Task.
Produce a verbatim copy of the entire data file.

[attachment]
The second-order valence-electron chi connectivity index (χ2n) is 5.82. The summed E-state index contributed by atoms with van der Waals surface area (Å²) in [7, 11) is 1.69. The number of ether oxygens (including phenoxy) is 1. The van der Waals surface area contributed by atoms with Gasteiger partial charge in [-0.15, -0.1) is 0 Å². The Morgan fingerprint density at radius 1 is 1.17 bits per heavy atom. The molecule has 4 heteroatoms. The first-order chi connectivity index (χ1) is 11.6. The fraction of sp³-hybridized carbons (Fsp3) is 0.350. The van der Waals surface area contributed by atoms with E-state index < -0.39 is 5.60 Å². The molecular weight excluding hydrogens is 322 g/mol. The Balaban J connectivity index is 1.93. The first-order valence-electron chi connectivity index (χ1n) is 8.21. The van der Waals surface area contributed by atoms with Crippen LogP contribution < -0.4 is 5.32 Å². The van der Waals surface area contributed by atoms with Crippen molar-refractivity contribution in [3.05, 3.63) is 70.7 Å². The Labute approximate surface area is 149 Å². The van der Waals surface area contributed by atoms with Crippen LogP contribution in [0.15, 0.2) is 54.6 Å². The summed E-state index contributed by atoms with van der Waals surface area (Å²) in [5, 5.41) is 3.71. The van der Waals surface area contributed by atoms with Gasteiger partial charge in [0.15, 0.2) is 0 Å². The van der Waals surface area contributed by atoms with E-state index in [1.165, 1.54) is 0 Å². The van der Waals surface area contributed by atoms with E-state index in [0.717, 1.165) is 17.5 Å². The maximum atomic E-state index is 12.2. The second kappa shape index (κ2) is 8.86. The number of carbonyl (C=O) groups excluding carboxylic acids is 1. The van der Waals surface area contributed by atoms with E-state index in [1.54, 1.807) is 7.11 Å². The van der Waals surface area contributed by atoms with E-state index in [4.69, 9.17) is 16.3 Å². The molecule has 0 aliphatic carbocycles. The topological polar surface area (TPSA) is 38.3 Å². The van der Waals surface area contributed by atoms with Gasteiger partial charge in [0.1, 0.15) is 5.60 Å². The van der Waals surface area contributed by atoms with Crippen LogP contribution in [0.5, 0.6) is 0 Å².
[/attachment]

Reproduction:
The second-order valence-electron chi connectivity index (χ2n) is 5.82. The summed E-state index contributed by atoms with van der Waals surface area (Å²) in [7, 11) is 1.69. The number of ether oxygens (including phenoxy) is 1. The van der Waals surface area contributed by atoms with Gasteiger partial charge in [-0.15, -0.1) is 0 Å². The Morgan fingerprint density at radius 1 is 1.17 bits per heavy atom. The molecule has 4 heteroatoms. The first-order chi connectivity index (χ1) is 11.6. The fraction of sp³-hybridized carbons (Fsp3) is 0.350. The van der Waals surface area contributed by atoms with E-state index < -0.39 is 5.60 Å². The molecular weight excluding hydrogens is 322 g/mol. The Balaban J connectivity index is 1.93. The first-order valence-electron chi connectivity index (χ1n) is 8.21. The van der Waals surface area contributed by atoms with Crippen LogP contribution < -0.4 is 5.32 Å². The van der Waals surface area contributed by atoms with Crippen molar-refractivity contribution in [3.05, 3.63) is 70.7 Å². The Labute approximate surface area is 149 Å². The van der Waals surface area contributed by atoms with Crippen LogP contribution in [0.15, 0.2) is 54.6 Å². The summed E-state index contributed by atoms with van der Waals surface area (Å²) in [5, 5.41) is 3.71. The van der Waals surface area contributed by atoms with Gasteiger partial charge in [0.15, 0.2) is 0 Å². The van der Waals surface area contributed by atoms with E-state index in [1.165, 1.54) is 0 Å². The van der Waals surface area contributed by atoms with E-state index in [0.717, 1.165) is 17.5 Å². The maximum atomic E-state index is 12.2. The second kappa shape index (κ2) is 8.86. The number of carbonyl (C=O) groups excluding carboxylic acids is 1. The van der Waals surface area contributed by atoms with E-state index in [1.54, 1.807) is 7.11 Å². The van der Waals surface area contributed by atoms with E-state index in [4.69, 9.17) is 16.3 Å². The molecule has 0 aliphatic carbocycles. The topological polar surface area (TPSA) is 38.3 Å². The van der Waals surface area contributed by atoms with Gasteiger partial charge in [0.1, 0.15) is 5.60 Å². The van der Waals surface area contributed by atoms with Crippen LogP contribution in [0.5, 0.6) is 0 Å².